FOX LAKE, Ill. (AP) — The revelation that a well-known police officer stole money and killed himself in a way that made it appear he was gunned down in the line of duty has shaken a small town in northern Illinois. And the drama may not be over. Authorities say they have strong evidence at least two others were involved in the embezzlement of thousands of dollars from the Fox Lake Police Explorer youth program led by Lt. Charles Gliniewicz. One official says the officer's wife and one of their sons is under investigation. The family accepted thousands of dollars in donations when people thought Gliniewicz gave his life to keep them safe. What now?
Q: How did this all start?
A: Gliniewicz became anxious after Fox Lake hired its first professional administrator, Anne Marrin, who made it one of her first orders of business to review finances and inventory assets of all village departments, including the Explorer program.
Marrin told The Associated Press that the lieutenant didn't seem to have answers, which made her want to look deeper. She said their emails were neither heated nor tense, and that he responded, "Yes, ma'am," when she asked for documents. Still, he avoided producing the numbers through his dying day.
"He emailed me ... and said I'll have it to you by 1 or 2 (o'clock). And then the incident happened," she said.
Q: So, what was he up to?
A: Gliniewicz, a 30-year veteran with a base salary of $92,000, embezzled thousands of dollars from the village's Police Explorer program for seven years, spending the money on mortgage payments, travel expenses, gym memberships and adult websites while making loans and cash withdrawals, according to Lake County Major Crimes Task Force Commander George Filenko.
In another twist, Det. Chris Covelli told the AP Thursday that Gliniewicz also tried to find a hit man to kill Marrin, and may have considered planting cocaine to discredit her with a drug possession arrest.
Q: What led to that conclusion?
A: As they hunted for three suspects Gliniewicz said he was chasing before he died, investigators following routine protocol sought bank records and other information on the lieutenant as well. The FBI helped retrieve messages he had deleted from his work and personal cellphones and Facebook account. Once recovered, the details were incriminating. Authorities shared some of them, verbatim.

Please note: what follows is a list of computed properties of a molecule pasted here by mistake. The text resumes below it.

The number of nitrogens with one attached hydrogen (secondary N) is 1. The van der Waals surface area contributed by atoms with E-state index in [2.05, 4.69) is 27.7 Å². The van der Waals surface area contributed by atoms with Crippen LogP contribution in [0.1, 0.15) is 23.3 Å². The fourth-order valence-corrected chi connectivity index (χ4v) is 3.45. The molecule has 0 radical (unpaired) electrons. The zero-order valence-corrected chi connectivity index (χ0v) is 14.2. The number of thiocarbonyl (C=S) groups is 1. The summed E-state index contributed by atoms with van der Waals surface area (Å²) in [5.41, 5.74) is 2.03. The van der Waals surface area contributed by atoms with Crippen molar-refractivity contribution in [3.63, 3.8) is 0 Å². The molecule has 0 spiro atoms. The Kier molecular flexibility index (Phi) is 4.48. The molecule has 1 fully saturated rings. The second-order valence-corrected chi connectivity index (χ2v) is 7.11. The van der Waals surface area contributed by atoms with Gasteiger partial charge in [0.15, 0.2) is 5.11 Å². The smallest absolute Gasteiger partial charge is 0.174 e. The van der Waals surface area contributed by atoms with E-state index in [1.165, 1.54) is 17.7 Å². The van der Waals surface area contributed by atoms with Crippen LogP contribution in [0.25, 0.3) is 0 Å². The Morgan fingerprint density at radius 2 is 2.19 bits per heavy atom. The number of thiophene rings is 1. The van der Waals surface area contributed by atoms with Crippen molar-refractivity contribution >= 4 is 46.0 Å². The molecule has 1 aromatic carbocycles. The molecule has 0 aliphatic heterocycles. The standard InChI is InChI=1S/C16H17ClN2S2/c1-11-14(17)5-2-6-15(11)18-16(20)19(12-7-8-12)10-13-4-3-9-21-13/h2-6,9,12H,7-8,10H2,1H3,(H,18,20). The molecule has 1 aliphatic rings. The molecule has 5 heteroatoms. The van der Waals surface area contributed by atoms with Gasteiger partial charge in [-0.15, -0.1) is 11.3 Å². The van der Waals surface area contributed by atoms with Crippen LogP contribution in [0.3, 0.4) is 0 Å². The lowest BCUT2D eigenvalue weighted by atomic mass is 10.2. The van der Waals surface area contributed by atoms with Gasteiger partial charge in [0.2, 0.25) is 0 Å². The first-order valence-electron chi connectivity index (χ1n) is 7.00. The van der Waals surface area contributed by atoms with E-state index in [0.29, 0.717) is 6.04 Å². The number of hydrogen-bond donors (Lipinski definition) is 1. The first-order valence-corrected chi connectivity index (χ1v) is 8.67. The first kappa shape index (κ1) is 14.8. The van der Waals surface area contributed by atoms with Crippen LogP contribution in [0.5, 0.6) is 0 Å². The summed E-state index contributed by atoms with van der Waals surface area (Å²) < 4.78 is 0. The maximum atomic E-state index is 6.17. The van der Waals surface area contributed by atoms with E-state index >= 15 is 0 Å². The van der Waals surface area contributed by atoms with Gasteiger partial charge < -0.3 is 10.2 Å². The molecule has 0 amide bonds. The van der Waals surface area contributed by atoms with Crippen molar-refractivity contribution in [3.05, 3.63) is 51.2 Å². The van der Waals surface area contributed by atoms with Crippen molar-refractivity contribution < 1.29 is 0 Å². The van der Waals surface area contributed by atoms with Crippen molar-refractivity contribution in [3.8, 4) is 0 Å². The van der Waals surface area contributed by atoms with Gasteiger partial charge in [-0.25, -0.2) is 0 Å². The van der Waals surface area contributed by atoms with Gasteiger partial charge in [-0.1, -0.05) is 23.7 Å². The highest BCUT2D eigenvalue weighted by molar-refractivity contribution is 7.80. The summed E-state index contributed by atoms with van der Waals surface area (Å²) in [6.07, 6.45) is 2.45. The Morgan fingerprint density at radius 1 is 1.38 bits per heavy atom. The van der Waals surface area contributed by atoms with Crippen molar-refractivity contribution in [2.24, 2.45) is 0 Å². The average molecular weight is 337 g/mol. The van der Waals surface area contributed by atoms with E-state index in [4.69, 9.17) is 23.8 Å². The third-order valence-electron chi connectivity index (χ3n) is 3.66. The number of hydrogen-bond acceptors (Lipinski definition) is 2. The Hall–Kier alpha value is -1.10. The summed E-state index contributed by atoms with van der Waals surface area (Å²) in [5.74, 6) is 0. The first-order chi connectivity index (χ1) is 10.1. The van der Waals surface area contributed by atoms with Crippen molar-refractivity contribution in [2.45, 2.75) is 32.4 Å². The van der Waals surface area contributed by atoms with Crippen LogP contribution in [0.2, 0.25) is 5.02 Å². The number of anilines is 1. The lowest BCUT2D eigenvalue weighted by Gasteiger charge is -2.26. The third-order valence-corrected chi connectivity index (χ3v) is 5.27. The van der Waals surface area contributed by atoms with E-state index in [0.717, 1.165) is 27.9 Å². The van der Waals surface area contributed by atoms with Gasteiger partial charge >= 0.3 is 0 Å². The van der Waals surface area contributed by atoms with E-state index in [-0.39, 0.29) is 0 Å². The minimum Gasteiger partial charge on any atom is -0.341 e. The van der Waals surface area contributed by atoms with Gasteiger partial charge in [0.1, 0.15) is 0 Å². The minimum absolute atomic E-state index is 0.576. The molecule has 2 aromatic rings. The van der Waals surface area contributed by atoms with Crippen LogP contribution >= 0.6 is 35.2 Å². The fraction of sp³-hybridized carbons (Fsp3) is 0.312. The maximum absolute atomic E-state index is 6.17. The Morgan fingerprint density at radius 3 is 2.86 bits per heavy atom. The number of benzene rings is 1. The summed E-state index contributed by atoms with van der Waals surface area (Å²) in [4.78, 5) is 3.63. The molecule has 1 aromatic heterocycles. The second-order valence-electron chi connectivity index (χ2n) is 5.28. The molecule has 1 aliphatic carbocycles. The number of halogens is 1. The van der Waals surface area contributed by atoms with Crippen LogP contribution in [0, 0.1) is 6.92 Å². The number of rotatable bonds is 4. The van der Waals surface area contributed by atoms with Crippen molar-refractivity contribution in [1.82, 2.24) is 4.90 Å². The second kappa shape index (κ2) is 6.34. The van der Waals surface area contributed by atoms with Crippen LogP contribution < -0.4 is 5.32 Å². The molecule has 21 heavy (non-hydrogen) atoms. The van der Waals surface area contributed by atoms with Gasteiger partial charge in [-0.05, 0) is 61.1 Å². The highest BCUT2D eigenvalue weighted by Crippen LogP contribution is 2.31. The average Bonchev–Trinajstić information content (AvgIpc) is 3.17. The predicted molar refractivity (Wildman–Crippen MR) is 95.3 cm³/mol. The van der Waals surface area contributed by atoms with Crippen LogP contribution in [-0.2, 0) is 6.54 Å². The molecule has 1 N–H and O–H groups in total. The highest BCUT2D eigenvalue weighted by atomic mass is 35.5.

"This village administrater hates me and the explorer program," he wrote in June in one of those recovered messages. "This situation right here would give her the means to CRUCIFY ME (if) it were discovered."
Q: Who else was involved?
A: Filenko wouldn't identify the two other suspects, but an official briefed on the investigation told the AP on Thursday that the lieutenant's wife, Melodie, and son, D.J., are under investigation. The official isn't authorized to discuss the probe in public, so spoke on condition of anonymity.
The family — the couple had three other children — issued a brief statement through their lawyers that didn't mention suicide or thefts, and asked for privacy as they cope with grief. Attorneys Henry Tonigan and Andrew Kelleher didn't respond to voicemail and email messages seeking comment on Thursday.
Q: Where does the investigation go now?
A: The interdepartmental task force has wrapped up its death investigation and handed evidence of embezzlement over to the Lake County state's attorney. That evidence is under review and no charges have been filed, spokeswoman Cynthia Vargas said.
Marrin, the village administrator, told reporters Wednesday that "the village fully supports the prosecution of each and every individual who conspired with Lt. Gliniewicz," adding that "much more work lies ahead."
Q: What's next for the community?
A: The town of about 10,000 was on edge for two months, fearing killers were in their midst. Now they're also feeling emotional whiplash. Much of the town joined in a heartfelt outpouring of grief and solidarity after Gliniewicz's death, turning out for elaborate ceremonies to honor a fallen officer and comfort his family. Now some want their money back. The 100 Club of Chicago, which aids survivors of officers killed in the line of duty, asked the family to return a $15,000 donation.
Q: Will his family be able to collect his benefits?
A: That remains unclear. Spouses are entitled under state law to the pension of an officer who dies. That statute doesn't address suicide. Officers convicted of felonies stemming from their police work can have their pensions yanked, but Gliniewicz's death precludes a trial and conviction.
Illinois' pension law indicates that an officer with more than three decades of employment could receive at least 75 percent of his salary — about $69,000 in this case. The village pension board said in a statement Thursday that Gliniewicz's wife hasn't applied for the benefits yet, and if she does, the board "will convene for an evidentiary hearing and ultimately adjudicate the claim."
As for life insurance, policies vary when it comes to suicide.
Associated Press writers Michael Tarm and Jason Keyser in Chicago contributed to this report.